I think, at the end of the day, elected officials in Nigeria believe they don’t owe accountability to citizens. Also, several citizens don’t actually know it’s their right to know what government officials are doing on their behalf. I think, as we continue to educate citizens and ignite more active citizens, there will be more demand on the side of the citizens. Also, over time, some of these citizens’ demands, if unmet, will eventually become a banana peel for government officials seeking re-election into office. This will not happen immediately; we are beginning to see pockets of successful citizens action. One of such is the #NotTooYoungToRun campaign, while another is the ongoing campaign for the passage of the Violence against Persons (Prohibition) Act in states across Nigeria. I am sure we will begin to see more successful citizens-led campaigns in subsequent months.
As a pro-youth organisation, what is your assessment of the impact of the COVID-19 pandemic on young Nigerians in the areas of employment or job creation and education?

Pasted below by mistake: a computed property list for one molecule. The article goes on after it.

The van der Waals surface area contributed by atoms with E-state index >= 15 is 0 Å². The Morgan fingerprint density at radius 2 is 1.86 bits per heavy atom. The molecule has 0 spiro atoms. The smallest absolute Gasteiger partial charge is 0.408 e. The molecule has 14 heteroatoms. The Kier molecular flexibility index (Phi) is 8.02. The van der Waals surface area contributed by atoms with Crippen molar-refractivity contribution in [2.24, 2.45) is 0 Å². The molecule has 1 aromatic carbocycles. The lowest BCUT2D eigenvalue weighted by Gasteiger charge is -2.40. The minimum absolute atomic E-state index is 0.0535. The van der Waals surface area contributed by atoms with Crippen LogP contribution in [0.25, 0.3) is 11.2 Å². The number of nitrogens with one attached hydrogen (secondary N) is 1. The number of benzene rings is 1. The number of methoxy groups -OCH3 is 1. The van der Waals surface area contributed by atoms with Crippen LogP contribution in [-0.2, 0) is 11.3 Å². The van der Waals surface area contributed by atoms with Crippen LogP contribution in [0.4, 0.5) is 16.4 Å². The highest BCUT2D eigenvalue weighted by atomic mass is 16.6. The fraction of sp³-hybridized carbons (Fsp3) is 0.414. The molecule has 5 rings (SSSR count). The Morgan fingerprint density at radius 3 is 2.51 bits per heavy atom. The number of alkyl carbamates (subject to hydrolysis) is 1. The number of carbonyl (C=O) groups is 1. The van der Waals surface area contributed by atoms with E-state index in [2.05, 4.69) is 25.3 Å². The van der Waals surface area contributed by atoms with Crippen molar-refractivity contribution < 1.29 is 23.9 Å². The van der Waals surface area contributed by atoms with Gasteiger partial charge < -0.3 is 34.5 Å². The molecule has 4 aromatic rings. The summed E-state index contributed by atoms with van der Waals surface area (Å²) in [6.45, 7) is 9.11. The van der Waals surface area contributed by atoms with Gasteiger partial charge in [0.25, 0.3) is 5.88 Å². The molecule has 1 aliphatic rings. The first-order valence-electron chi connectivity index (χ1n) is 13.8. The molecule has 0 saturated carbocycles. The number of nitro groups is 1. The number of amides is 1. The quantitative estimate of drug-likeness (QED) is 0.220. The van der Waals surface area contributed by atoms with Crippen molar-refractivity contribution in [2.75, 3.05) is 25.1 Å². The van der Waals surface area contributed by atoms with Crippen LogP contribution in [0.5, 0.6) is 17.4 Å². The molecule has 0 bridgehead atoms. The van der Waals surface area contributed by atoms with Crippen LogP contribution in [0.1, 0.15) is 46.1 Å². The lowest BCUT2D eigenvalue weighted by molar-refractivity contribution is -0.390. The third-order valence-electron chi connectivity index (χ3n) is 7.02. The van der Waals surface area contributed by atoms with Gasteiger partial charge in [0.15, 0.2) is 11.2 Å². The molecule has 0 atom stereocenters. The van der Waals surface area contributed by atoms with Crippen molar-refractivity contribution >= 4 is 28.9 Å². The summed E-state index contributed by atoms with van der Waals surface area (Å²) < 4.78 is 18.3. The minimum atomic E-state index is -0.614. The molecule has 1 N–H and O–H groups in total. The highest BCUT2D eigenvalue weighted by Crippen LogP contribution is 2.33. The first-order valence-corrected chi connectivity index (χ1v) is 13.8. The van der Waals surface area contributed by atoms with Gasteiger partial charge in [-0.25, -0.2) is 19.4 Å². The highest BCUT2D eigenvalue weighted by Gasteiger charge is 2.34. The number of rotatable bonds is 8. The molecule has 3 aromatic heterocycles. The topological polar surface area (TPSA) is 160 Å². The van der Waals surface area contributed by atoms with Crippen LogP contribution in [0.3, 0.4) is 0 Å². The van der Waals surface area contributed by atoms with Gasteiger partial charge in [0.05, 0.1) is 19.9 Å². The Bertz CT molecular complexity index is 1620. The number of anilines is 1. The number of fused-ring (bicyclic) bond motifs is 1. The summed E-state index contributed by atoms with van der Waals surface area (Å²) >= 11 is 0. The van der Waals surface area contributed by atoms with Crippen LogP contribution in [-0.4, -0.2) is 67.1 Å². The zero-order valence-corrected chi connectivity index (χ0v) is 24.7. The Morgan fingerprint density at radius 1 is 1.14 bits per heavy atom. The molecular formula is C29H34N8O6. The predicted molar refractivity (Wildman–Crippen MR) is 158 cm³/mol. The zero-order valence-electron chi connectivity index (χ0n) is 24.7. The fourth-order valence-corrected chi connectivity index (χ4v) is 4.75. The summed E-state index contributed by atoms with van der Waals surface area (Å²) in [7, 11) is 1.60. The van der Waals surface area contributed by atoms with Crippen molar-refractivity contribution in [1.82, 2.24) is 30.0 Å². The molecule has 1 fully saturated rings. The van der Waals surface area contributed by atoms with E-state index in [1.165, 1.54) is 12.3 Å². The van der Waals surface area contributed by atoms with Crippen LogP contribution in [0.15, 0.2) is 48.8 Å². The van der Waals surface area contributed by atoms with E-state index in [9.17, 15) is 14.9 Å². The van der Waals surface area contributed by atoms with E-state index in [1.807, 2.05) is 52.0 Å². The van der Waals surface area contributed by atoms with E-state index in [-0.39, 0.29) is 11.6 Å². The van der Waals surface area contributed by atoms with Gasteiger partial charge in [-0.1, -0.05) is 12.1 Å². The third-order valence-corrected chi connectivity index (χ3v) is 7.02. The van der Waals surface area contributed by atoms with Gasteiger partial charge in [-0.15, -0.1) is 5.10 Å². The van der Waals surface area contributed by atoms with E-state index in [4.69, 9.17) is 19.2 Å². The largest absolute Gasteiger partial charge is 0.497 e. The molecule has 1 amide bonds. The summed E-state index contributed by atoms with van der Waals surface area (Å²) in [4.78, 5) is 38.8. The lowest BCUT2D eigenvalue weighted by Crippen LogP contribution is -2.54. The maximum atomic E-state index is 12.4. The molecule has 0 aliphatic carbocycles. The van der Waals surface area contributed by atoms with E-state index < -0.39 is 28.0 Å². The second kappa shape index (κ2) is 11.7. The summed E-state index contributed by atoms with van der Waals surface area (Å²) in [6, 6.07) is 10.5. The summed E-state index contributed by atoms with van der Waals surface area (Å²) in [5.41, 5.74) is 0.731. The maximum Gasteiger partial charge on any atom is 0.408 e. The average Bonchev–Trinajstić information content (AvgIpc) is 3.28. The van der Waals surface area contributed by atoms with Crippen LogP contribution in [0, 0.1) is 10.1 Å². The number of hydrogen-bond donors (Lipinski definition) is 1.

The impact of the pandemic has been felt by young Nigerians, first on education. As you know, education across Nigeria has ground to a halt, except for the top one per cent who have the opportunity to continue virtual classes. On job creation, there have been many young people who have lost their jobs as a result of COVID-19. Nigeria is also dealing with very low oil revenues alongside the COVID-19 pandemic. This means that many state governments are also struggling to pay salaries, which will further compound problems. As you know, Nigeria is a nuclear, tightly-knit society, where friends and family look after one another and siblings pay what has been called the ‘black tax’, by supporting their brothers, sisters and cousins financially or by paying for them to learn a trade or gain education until they can stand on their own. Therefore, for every Nigerian that has a job, there are usually several dependants. So, if one person loses a job, the reverberation of this is much higher than in developed countries.
How can youths cope with such impacts going into the post-COVID-19 world?
I think the future of work has been severely impacted. Young Nigerians need to embrace technology and find legitimate means to make a living by virtual means. This is where the world is headed and young people in Nigeria need to be prepared for this. Nations will no longer be rated by how much oil or cubic feet of gas they have. They are being rated by the quality of their workforce and it is time young Nigerians began to compete globally. And with the necessary government support, young Nigerians will soar high.